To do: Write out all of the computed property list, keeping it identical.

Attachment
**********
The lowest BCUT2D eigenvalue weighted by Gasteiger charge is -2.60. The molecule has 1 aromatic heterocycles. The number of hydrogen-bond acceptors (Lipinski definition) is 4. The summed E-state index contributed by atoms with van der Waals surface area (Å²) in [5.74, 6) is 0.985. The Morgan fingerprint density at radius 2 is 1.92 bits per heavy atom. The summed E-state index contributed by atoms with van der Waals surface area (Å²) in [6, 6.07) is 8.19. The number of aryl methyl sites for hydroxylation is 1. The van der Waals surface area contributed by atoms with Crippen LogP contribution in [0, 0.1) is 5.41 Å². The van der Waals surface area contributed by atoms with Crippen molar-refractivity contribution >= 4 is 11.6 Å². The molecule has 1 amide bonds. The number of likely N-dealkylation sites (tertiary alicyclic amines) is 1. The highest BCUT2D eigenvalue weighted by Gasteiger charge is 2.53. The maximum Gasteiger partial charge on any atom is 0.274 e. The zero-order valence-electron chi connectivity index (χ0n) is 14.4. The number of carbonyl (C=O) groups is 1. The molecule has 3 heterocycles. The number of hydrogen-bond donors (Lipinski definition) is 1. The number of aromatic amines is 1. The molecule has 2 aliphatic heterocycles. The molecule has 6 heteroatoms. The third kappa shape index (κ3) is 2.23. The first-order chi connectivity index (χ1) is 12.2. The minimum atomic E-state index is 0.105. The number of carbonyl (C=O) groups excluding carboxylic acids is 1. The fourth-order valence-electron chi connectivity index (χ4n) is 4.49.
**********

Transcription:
The lowest BCUT2D eigenvalue weighted by Gasteiger charge is -2.60. The molecule has 1 aromatic heterocycles. The number of hydrogen-bond acceptors (Lipinski definition) is 4. The summed E-state index contributed by atoms with van der Waals surface area (Å²) in [5.74, 6) is 0.985. The Morgan fingerprint density at radius 2 is 1.92 bits per heavy atom. The summed E-state index contributed by atoms with van der Waals surface area (Å²) in [6, 6.07) is 8.19. The number of aryl methyl sites for hydroxylation is 1. The van der Waals surface area contributed by atoms with Crippen LogP contribution in [0, 0.1) is 5.41 Å². The van der Waals surface area contributed by atoms with Crippen molar-refractivity contribution >= 4 is 11.6 Å². The molecule has 1 amide bonds. The number of likely N-dealkylation sites (tertiary alicyclic amines) is 1. The highest BCUT2D eigenvalue weighted by Gasteiger charge is 2.53. The maximum Gasteiger partial charge on any atom is 0.274 e. The zero-order valence-electron chi connectivity index (χ0n) is 14.4. The number of carbonyl (C=O) groups is 1. The molecule has 3 heterocycles. The number of hydrogen-bond donors (Lipinski definition) is 1. The number of aromatic amines is 1. The molecule has 2 aliphatic heterocycles. The molecule has 6 heteroatoms. The third kappa shape index (κ3) is 2.23. The first-order chi connectivity index (χ1) is 12.2. The minimum atomic E-state index is 0.105. The number of carbonyl (C=O) groups excluding carboxylic acids is 1. The fourth-order valence-electron chi connectivity index (χ4n) is 4.49.